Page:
The Fact of the Month
Here’s something to talk about when discussing plan design options and employer contribution strategy with group clients in the New Year.
Mothers are more likely to be the provider of group coverage for the whole family and are replacing fathers as the providers of family coverage. On the other hand, group policy-holding rates have been steady for both childless men and women.
Source: Eden Volkov, EBRI Issue Brief, “The Dynamics of Health Insurance Within Families: 2012-2021”
The Big Three
Each month GPAHU identifies three top public policy or legal developments that could impact our members and clients. Here are this month’s big three!
New PA Law Updates Prior Authorization, External Review, and Emergency Care Requirements
On November 3, 2022, Pennsylvania Governor Tom Wolf signed S.B. 225 into law as Act 146. The intent of the new law is to speed up the prior authorization process for consumers and place more controls over the use of step-therapy. The measure only applies to fully insured health insurance coverage offered in the Commonwealth. It will require health insurers and managed care entities, as well as the state Medicaid and Children’s Health Insurance Programs (CHIP), to handle prior authorization requests consistently and transparently. It also prevents health insurers from requiring prior authorization for any type of emergency care and requires health insurers to cover Federal Drug Administration (FDA)-approved medications to treat substance use disorders without requiring prior authorization.
Another aspect of the new law brings control of the external review process for fully insured health plans back to the Pennsylvania Insurance Department. The Affordable Care Act preempted state authority over the external review process, but by passing this legislation, Pennsylvania becomes the 45th state to regain control over independent reviews of health coverage decisions. Now, the state Insurance Commissioner will have oversight over the process for independent appeals of adverse benefit determinations, including any review of prior authorization denials. The major provisions of S.B. 225/Act 146 will take effect on January 1, 2024.
PA Poised for Divided Government
While it is still not completely official it appears that the Democrats will control the Pennsylvania House chamber during the upcoming legislative session, by a potential 102-100 majority. Meanwhile, Republicans maintained control of the Senate chamber, with a 28-22 majority, and Democrats Josh Shapiro and Austin Davis were elected Governor and Lieutenant Governor.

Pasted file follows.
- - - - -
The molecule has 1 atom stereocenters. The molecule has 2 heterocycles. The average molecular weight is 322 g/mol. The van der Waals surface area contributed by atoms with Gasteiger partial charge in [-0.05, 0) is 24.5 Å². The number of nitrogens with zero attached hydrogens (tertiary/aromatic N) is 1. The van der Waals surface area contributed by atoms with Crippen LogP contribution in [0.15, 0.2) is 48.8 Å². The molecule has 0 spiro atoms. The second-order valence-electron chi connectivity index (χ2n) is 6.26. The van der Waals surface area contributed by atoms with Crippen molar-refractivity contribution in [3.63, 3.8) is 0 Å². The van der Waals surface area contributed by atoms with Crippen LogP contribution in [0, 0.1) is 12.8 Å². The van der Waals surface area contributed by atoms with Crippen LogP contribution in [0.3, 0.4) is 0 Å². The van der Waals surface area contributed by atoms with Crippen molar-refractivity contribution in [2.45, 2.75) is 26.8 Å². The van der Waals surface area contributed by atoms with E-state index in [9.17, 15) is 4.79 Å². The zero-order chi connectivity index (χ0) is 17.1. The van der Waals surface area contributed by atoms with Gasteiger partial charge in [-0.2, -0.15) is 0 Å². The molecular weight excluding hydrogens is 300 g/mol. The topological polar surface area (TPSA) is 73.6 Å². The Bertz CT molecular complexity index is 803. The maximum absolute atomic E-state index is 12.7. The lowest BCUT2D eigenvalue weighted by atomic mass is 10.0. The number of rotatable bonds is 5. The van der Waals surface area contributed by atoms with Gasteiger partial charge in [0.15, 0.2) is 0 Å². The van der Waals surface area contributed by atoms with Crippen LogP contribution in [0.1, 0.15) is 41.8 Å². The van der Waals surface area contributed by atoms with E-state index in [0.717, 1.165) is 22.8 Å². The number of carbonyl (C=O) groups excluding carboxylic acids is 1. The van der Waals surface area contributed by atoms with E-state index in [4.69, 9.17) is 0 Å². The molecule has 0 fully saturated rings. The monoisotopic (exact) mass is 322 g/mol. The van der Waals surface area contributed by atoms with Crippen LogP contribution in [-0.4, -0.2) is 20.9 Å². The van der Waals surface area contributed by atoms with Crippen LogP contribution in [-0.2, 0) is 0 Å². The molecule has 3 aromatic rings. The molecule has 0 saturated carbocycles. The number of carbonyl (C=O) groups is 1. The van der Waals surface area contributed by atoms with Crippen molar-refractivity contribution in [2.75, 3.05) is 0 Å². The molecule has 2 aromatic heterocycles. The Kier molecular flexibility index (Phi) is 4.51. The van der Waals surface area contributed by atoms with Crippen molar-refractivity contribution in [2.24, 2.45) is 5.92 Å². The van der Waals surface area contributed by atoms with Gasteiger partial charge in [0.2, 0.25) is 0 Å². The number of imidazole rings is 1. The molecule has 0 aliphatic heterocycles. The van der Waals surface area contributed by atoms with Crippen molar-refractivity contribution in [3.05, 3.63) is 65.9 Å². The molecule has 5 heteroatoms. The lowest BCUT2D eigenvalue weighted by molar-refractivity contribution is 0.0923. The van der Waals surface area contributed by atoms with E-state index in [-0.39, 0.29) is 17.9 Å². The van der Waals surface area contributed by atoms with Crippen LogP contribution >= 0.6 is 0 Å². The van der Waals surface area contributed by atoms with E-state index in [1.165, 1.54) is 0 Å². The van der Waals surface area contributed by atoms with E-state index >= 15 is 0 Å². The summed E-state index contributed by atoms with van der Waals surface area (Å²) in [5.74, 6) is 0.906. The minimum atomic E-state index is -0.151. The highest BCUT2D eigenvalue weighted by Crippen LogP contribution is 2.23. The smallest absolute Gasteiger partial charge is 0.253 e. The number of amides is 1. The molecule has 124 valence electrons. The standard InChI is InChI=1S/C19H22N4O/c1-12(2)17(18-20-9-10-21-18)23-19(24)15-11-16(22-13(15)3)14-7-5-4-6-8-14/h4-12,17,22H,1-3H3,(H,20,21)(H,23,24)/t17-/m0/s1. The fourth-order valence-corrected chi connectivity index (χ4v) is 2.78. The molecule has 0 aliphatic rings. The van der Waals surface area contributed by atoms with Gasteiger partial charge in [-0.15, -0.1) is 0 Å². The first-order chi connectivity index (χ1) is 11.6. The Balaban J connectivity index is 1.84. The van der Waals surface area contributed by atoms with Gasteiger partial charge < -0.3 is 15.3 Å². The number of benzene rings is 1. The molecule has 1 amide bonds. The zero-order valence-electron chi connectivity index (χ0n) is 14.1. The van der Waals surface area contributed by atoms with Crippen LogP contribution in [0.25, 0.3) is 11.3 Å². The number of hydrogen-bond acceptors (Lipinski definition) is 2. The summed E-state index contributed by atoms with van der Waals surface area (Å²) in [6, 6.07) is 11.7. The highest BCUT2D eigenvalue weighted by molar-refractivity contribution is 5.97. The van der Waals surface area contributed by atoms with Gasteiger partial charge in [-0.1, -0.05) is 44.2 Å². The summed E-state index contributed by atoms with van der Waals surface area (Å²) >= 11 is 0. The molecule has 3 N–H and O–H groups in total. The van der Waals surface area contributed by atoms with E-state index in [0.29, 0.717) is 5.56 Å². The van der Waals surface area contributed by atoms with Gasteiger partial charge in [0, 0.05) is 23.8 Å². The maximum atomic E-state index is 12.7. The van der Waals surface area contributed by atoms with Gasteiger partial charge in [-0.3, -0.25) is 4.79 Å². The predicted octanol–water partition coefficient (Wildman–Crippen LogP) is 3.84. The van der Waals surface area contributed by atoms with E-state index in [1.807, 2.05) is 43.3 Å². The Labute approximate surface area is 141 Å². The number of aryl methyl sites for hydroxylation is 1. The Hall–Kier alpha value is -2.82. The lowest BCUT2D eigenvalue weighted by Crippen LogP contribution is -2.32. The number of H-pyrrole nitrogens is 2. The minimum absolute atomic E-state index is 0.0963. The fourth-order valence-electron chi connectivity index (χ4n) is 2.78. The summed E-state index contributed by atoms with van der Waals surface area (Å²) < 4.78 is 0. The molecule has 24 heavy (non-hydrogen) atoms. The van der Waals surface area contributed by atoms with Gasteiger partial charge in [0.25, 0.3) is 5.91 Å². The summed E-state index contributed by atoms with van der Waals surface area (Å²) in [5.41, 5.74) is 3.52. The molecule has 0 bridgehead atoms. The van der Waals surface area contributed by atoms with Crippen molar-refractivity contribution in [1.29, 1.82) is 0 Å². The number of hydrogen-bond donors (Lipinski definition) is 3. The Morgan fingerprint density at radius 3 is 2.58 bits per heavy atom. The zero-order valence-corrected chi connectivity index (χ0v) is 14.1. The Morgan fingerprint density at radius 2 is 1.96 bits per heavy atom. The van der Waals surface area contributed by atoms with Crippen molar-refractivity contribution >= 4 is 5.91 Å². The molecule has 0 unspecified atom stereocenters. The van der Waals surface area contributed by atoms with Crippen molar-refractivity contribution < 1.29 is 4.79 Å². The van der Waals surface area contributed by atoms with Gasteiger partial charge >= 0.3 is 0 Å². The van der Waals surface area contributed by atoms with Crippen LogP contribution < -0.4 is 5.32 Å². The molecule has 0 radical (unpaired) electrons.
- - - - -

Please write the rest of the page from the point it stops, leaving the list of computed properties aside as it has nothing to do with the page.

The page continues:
The PA Senate held its legislative leadership elections today, and the results are below.
Senate Republican Leadership:
Interim President Pro Tempore: Kim Ward (R-Westmoreland)
Leader: Joe Pittman (R-Indiana)
Whip: Ryan Aument (R-Lancaster)
Appropriations Chair: Scott Martin (R-Lancaster)
Caucus Chair: Kristin Phillips-Hill (R-York)
Caucus Secretary: Camera Bartolotta (R- Washington)
Senate Democratic Leadership:
Leader: Jay Costa (D-Allegheny)
Appropriations Chair: Vincent Hughes (D-Philadelphia)
Whip: Anthony Williams (D-Philadelphia)
Caucus Chair: Wayne Fontana (D-Allegheny)
Caucus Secretary: Maria Collett (D-Montgomery)
While House Democrats have publicly declared their control of the chamber for the next legislative session, both parties have postponed leadership elections until Democrat victories in races in the 151st and 146th legislative districts are made official.
Complicating matters are three open House seats. Democratic Representatives Austin Davis and Summer Lee were reelected to their PA House seats, but also elected Lieutenant Governor and federal Representative for the 12th Congressional District, respectively, so they will need to resign. Also, Democratic Representative Anthony DeLuca died suddenly just before the election, so his name remained on the ballot. Special elections to fill these House seats will need to occur before May 2023. Until then, the razor-thin margins mean every vote will help legislators prepare to pick a Speaker to preside over the chamber and set the rules for the coming session. To maintain full control until the special elections are held and decided, House Democrats will need to secure the votes of a few Republican representatives to elect a Speaker. House members will be sworn in on January 3, 2023, with the Speaker’s election to occur then.